Women ‘Smell’ Their Competition Sep 24, 2013 08:40 AM ET /
Excerpt: “Some people might like to believe that people aren’t animals, or at least that our behavior isn’t beholden to the same biological processes as other species,” Maner said.”
My comment: In Human pheromones: integrating neuroendocrinology and ethology, the epigenetic effects of human pheromones on gonadotropin releasing hormone (GnRH), LH, and testosterone explain these results in terms of unconscious affects in men and in women.
The fact that conserved molecular mechanisms in species from microbes to man link non-random experience-driven de novo creation of olfactory receptor genes to behavior sans mutations should be enough to convince most people that similarities exist at every level of examination. The similarities clearly eliminate mutation-driven evolution from any further consideration whatsoever. But many people would rather believe in mutations theory than accept biological facts that link us to other species via nutrient-dependent pheromone-controlled adaptive evolution. Besides, too many researchers do not understand the role of GnRH in the development of human behavior. They attribute things to sex steroid hormones that can only be caused by the epigenetic effects of olfactory/pheromonal input on the regulation of sex steroid hormones.
For example, see: “Many of our manuscripts and special issues (e.g. Volume 32, Issue 2, 2011) have dealt extensively with the research that has continued to reveal the molecular and cellular actions of sex steroids…” The focus on sex steroids in that special issue of Frontiers in Neuroendocrinology ignores our award-winning work: Human pheromones: integrating neuroendocrinology and ethology and everything I have written or co-authored before and since then. Given that degree of ignorance, it is no wonder that scientific progress is slow. Theories are touted as if they were facts, and some people do not recognize the difference between theory and biological facts.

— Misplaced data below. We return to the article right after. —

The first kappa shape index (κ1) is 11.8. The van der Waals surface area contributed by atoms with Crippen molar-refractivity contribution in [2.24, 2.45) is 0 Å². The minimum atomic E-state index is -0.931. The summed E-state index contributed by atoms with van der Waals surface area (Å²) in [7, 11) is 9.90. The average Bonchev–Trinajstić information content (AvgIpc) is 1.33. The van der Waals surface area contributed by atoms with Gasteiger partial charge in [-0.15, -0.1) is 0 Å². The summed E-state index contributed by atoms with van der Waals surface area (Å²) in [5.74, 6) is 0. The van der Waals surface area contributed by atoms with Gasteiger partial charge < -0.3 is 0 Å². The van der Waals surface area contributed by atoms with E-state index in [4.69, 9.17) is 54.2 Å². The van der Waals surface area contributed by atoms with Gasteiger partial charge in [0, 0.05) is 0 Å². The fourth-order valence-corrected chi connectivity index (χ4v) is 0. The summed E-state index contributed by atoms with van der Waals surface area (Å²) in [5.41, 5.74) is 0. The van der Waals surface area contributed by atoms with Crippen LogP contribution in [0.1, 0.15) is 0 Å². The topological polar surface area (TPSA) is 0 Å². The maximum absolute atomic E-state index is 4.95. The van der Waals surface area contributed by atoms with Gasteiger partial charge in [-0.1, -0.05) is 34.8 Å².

It is a widely known biological fact that mammalian GnRH modulates the molecular and cellular actions of sex steroids, but the editorial (linked above) by John E. Levine, who is Co-Editor-in-Chief of Frontiers in Neuroendocrinology, clearly ignores that fact. I wonder if he even reads articles like this one, which was published in the online edition of Frontiers in Neuroendocrinology later in 2013: Roles of sex and gonadal steroids in mammalian pheromonal communication.
Perhaps Levine is confused by the title. It should probably read “Roles of mammalian pheromonal communication in the regulation of sex steroids and behavior, since Feedback loops link odor and pheromone signaling with reproduction in mammals via the epigenetic effects of food odors and pheromones on GnRH.
When the editors and co-editors that play their role in information dissemination do not understand the difference between theories and biological facts, how can others? Others may not even see the information as it becomes available, since editors have the ability to block its publication. Sometimes, you get to see only what they want you to see (e.g., not the biological facts).